Two NLRB Members dropped a footnote indicating that they are ready to revise the analysis of when an employer is a successor under the "perfectly clear" doctrine. Walden Security, Inc., 366 NLRB No. 44 (03/23/2018) [PDF]. So we can expect a change to be coming once the NLRB returns to its full complement of Member – with a Republican majority.
This all goes back to NLRB v. Burns Security Services, 406 U.S. 272 (1972), and Spruce Up Corp., 209 NLRB 194 (1974), and a series of more recent cases interpreting Spruce Up. Specifically, those cases adopt the position that an employer can be found to be a “perfectly clear” successor if it expressed an intent to retain the predecessor’s employees without making it clear that employment would be conditioned on the acceptance of new terms and conditions of employment.
Here is the footnote:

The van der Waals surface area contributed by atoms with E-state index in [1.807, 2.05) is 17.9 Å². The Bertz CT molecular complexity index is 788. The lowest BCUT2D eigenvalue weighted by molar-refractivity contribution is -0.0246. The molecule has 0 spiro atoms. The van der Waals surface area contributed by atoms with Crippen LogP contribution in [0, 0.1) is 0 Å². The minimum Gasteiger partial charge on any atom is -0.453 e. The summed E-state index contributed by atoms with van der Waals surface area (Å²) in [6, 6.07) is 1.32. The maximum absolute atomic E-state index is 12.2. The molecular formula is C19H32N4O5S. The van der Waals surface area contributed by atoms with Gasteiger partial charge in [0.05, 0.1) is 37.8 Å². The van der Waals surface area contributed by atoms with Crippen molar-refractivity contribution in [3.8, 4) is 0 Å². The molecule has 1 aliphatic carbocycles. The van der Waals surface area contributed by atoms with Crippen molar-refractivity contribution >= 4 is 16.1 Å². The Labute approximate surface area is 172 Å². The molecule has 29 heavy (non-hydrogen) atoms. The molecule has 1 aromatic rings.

"We adopt the judge’s finding that, under extant precedent, the Respondent was a 'perfectly clear' successor because it expressed an intent to retain the predecessor’s employees without making it clear that employment would be conditioned on the acceptance of new terms and conditions of employment. Chairman Kaplan notes that the judge’s analysis relied on the interpretation of Spruce Up Corp., 209 NLRB 194 (1974), enfd. 529 F.2d 516 (4th Cir. 1975), in Creative Vision Resources, LLC, 364 NLRB No. 91 (2016), enfd. 882 F.3d 510 (5th Cir. 2018), Nexeo Solutions, LLC, 364 NLRB No. 44 (2016), and Canteen Co., 317 NLRB 1052 (1995), enfd. 103 F.3d 1355 (7th Cir. 1997). As previously stated, he disagrees with that interpretation. See First Student Inc., A Division of First Group America, 366 NLRB No. 13, slip op. at 7 (2018) (Chairman Kaplan, dissenting in part). However, he recognizes that these decisions are extant precedent, which applies here in the absence of three votes to overrule them. Moreover, he would find that the Respondent here was a 'perfectly clear' successor even under a narrower interpretation of Spruce Up because it unequivocally offered to employ any interested employee of the predecessor employer without indicating prior to or simultaneously with that offer that there would be new terms and conditions of employment. Member Emanuel agrees that the Respondent was a 'perfectly clear' successor under the facts of this case. However, he is open to reexamining the Board’s 'expresses an intent to hire' standard in an appropriate future case."